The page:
Welcome to Brunette à Bicyclettea collection of thoughts, photos, and videos; my digital scrapbook of the people and places I’ve come to love, wherever I happen to be (currently, that’s Washington, DC).
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Tag Archives: Vietnamese food
Buds are appearing on branches here as little bulbs timidly peek out of the ground. As though to remind us that we’re still days away from the first day of spring, we plunged back into a cold spell. I reluctantly reached for my down jacket and gloves as we headed out to the farmers market. However impatient I am for spring, the cold weather gave me the perfect excuse to go explore a little place in neighborhood that has intrigued me for a while. Continue reading
Don’t let it’s less-than-photogenic appearance dissuade you. This stuff is seriously good. Tomatoes aren’t something I generally associate with Vietnamese food, but now I’ve officially given up on trying to pin down this cuisine. What do I know? Continue reading
Back in Southern California to visit family, I was reminded of how spoiled we are in this part of the country. The climate is ideal, with an abundance of herbs and fresh produce all year long. As we walked through the farmers’ market, Z remarked that Washington DC just doesn’t come close in terms of price or variety. Despite the incredible stone fruit in summer and the incomparably crisp and juicy apples we get in the fall, I have to agree with him. It’s hard not to get a little homesick for amazing avocadoes, meaty artichokes and the fresh cusine that California is so famous for. Continue reading
[caption id="attachment_1161" align="aligncenter" width="512"] Banh mi at Chez Yu[/caption]
I am a great admirer of the french sandwich. There are few things as simply satisfying as a well made jambon beurre (especially if it’s jambon de pays) on a perfectly baked tradition. But sometimes I need to mix things up, and the only thing that will do is a freshly-made banh mi. I wrote about some of my favorite, and least favorite, spots for banh mi in Paris a while back, but I’ve since discovered a couple more that I’d like to share with you. Continue reading
It’s by no means an understatement to call le sandwiche an institution in France. If people aren’t sitting down to a long lunch at a resto or café, they’re almost invariably nibbling on (or wolfing down) some sort of sandwich, the sale of which constituted a 6.62 billion euro industry last year. Le Figaro recently called le jambon beurre (ham and butter sandwich) “le sandwiche de la crise.” (Read it in English here). This cheap, grab-and-go staple, as well as sandwiches in general are rising in price due to increased food costs. On verra ce que ça va donner. Grève nationale?
So, I thought I’d add another sandwiche bon marché contender into the mix — the banh mi. Now, I’ve made no secret of the fact that I’m an avid fan of these sandwiches. Banh mi just never seem to get old. They’ve been the object of many a bike/subway trek in just about every city I’ve lived in, and it shows no signs of slowing down. Growing up right next to Little Saigon will do that to you, I suppose. They’ve become all the rage in the US, a trend that has my full support. The result of the melding of French and Vietnamese tastes during the colonial period — a wonderful byproduct of a rather dark era — Paris and banh mi seemed a natural fit. (If you’re interested, this WSJ article gives a short history). Continue reading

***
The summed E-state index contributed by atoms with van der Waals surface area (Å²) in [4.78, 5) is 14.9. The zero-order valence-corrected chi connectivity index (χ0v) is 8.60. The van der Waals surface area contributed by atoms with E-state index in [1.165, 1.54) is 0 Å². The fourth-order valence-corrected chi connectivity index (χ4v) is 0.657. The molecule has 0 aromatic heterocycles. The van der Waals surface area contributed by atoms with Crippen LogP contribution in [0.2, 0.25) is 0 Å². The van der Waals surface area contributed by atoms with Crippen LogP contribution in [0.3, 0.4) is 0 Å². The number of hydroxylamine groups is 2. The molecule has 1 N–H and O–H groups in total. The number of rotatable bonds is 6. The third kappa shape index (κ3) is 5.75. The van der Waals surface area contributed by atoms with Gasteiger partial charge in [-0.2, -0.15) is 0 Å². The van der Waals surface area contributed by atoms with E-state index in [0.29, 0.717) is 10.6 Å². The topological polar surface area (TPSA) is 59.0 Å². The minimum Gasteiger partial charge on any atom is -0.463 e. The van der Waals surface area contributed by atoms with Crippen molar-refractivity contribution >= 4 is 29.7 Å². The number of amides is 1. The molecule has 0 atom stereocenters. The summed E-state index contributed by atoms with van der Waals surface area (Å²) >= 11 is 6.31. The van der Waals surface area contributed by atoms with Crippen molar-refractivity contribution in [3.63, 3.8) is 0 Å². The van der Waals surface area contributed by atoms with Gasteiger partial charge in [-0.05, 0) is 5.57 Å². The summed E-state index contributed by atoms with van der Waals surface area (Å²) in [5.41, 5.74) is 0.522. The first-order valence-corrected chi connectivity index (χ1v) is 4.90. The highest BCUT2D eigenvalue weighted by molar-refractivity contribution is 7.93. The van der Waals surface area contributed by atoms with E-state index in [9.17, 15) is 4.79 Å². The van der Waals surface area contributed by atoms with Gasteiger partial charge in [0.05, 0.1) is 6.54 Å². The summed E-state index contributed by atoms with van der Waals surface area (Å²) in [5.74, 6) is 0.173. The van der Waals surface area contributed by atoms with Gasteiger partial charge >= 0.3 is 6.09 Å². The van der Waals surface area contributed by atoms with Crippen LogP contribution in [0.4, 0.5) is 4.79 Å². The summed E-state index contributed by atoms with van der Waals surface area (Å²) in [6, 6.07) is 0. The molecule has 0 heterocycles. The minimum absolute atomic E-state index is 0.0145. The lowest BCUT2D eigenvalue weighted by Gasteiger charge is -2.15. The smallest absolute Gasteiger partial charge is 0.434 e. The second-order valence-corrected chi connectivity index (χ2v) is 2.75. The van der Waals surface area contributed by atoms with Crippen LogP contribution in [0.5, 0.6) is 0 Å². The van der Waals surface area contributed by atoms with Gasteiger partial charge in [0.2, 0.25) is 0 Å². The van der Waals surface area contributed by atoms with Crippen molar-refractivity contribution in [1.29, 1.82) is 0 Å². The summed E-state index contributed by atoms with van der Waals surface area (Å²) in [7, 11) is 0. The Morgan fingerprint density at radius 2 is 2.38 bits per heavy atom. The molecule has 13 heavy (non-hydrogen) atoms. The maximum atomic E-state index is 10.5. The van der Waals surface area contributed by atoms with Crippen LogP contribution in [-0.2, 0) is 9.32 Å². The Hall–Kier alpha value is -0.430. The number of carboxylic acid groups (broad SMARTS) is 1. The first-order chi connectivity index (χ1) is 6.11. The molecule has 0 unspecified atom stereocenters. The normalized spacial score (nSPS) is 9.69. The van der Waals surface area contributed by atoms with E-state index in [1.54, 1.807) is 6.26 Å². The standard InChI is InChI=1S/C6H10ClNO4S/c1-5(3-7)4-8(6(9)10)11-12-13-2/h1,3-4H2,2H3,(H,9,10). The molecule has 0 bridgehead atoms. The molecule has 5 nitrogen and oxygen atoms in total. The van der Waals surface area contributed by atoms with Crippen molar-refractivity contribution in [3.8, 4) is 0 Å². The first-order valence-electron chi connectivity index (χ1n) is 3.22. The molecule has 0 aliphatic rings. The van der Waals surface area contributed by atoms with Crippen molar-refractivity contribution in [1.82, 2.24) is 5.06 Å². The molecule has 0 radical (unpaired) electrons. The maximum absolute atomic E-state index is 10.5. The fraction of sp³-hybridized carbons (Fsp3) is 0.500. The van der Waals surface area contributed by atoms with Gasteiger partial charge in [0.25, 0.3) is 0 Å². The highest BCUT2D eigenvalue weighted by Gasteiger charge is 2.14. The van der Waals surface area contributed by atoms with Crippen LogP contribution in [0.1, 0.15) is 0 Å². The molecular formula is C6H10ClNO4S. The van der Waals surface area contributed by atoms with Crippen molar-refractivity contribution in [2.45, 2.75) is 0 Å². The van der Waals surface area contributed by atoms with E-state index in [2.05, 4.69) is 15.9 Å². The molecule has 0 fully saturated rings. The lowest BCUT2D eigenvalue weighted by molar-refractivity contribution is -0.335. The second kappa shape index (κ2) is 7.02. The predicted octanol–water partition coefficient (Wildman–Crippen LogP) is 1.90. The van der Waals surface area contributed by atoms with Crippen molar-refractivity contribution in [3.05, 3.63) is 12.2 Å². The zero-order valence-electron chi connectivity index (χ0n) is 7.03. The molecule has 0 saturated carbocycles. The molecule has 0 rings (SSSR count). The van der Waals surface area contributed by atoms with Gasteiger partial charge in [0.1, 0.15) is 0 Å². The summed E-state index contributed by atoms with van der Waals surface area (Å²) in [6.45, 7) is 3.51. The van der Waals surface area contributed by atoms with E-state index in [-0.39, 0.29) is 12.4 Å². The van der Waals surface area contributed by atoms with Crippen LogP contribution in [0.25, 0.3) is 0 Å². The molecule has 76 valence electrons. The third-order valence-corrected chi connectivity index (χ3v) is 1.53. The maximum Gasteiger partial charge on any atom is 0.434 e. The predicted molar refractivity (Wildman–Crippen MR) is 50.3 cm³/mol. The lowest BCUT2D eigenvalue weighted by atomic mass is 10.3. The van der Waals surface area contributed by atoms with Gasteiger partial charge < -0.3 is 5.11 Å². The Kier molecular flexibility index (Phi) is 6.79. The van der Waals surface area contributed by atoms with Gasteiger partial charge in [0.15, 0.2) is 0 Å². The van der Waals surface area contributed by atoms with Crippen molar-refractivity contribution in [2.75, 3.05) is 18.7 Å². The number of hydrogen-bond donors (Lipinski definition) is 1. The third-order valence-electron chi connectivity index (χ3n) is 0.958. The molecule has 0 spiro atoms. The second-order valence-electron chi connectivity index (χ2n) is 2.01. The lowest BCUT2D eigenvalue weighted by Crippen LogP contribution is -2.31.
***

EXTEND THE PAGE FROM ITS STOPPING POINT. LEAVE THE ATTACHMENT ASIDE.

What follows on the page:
Few short-term visitors make it past a select few DC institutions, like Ben’s Chili Bowl (1213 U St NW Washington, DC and inside Nationals Stadium), which are beloved by both locals and tourists, Obama, Bill Cosby, and yes even Sarko & Ms. Bruni. I wouldn’t commit such a cardinal sin as to bad mouth the half-smoke, but one can’t live on chili dogs alone. Other popular ones are the Old Ebbit Grill (675 15th St., NW) the various locations of the Jose Andres empire, and Marvin (2007 14th St), which I found to be overhyped after a few visits (the mere presence of bechamel, ham, and bread on a plate does not a croque make). So, as a follow-up to my DC Like a Local Part I, I thought I’d share with you some of my favorite places to eat off the tourist track. Continue reading
I usually come back to Southern California, where I grew up, to visit my family during the holidays. While most people are at the mall frantically shopping for gifts for everyone on their list, you can find me at the various restaurants and grocery stores, eating my way through California Mexican and Vietnamese food and stocking up on everything I can’t get in Paris. Every time I come back, I’m reminded of all the things I will always love and miss about this area of the US.
Now, the Mexican and Vietnamese dining scene here has been meticuously documented, and there are tons of great sites to get you started if you’re hungry and in the area. I’m not going to try to compete with their exhaustive and impressive efforts. Instead, I’ve included some at the bottom of this post and I’d like to take you on one of my typical shopping/eating trips for necessities. Continue reading